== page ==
OUCH. Think this looks bad? Imagine trying to run it at 80 degrees and 70% humidity.

OUCH. Think this looks bad? Imagine trying to run it at 80 degrees and 70% humidity.

I had decided that I wasn’t going to kill myself for this thing. My strategy was to make it through the first 3 miles, then walk for a bit and take some Honey Stingers (my favorite fuel so far). After that, I planned to run to each aid station, then walk for 0.1 to 0.25 of a mile. I mostly stuck to that, though I walked much more in the “hill country” of miles 8.5 to 10. Trying to run up those things was just a wasted effort at that point, they were so steep. It might not look like much to trail or mountain runners, but I don’t run a ton of hills like that on a regular basis! I tried to run halfway on the uphills, walk the rest, then run the downhills and flats. It worked out OK.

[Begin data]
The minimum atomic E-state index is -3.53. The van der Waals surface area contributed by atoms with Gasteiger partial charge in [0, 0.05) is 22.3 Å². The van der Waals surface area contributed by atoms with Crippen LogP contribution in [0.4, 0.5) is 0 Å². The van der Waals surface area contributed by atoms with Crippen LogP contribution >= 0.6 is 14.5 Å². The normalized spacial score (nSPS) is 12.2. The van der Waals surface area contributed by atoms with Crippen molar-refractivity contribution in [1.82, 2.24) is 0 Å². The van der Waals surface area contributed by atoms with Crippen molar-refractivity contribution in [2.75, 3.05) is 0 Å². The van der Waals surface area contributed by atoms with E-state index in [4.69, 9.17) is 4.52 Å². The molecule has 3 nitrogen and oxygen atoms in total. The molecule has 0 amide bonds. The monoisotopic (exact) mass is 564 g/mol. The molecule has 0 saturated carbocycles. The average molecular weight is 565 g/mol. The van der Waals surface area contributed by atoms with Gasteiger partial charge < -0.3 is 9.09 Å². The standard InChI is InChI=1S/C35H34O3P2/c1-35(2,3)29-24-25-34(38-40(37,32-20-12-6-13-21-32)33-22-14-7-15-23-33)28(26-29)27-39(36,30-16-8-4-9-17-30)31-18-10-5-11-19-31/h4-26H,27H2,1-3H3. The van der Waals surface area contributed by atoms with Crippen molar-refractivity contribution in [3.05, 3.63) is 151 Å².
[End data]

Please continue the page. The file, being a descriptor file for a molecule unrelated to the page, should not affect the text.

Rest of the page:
I don’t even know my official time, but my Garmin had me at 2:41ish for 13.35 miles. My ankle held up really well; it never hurt during the run. However, I ended up with some pretty good blisters on my feet from tape the doctor used to wrap up my feet. I hardly ever get blisters, but I could feel them developing from mile 9 onward.

Overall, dragging myself out to do this run did me a lot of good. It broke through my “woe is me” mentality and gave me a little confidence. Yeah, it was super slow. Yeah, I had to walk more that I ever have before. At the same time, my ankle was able to withstand the stress, and I don’t feel like I lost too much endurance with my lighter training the past couple of weeks. I also got to talk to some cool people and add another nice race shirt to my collection. Given the weather, I don’t feel too bad about the outcome.

It’s time to tackle week 14 with confidence and gusto!

Double dose: Weeks 6 & 7 recap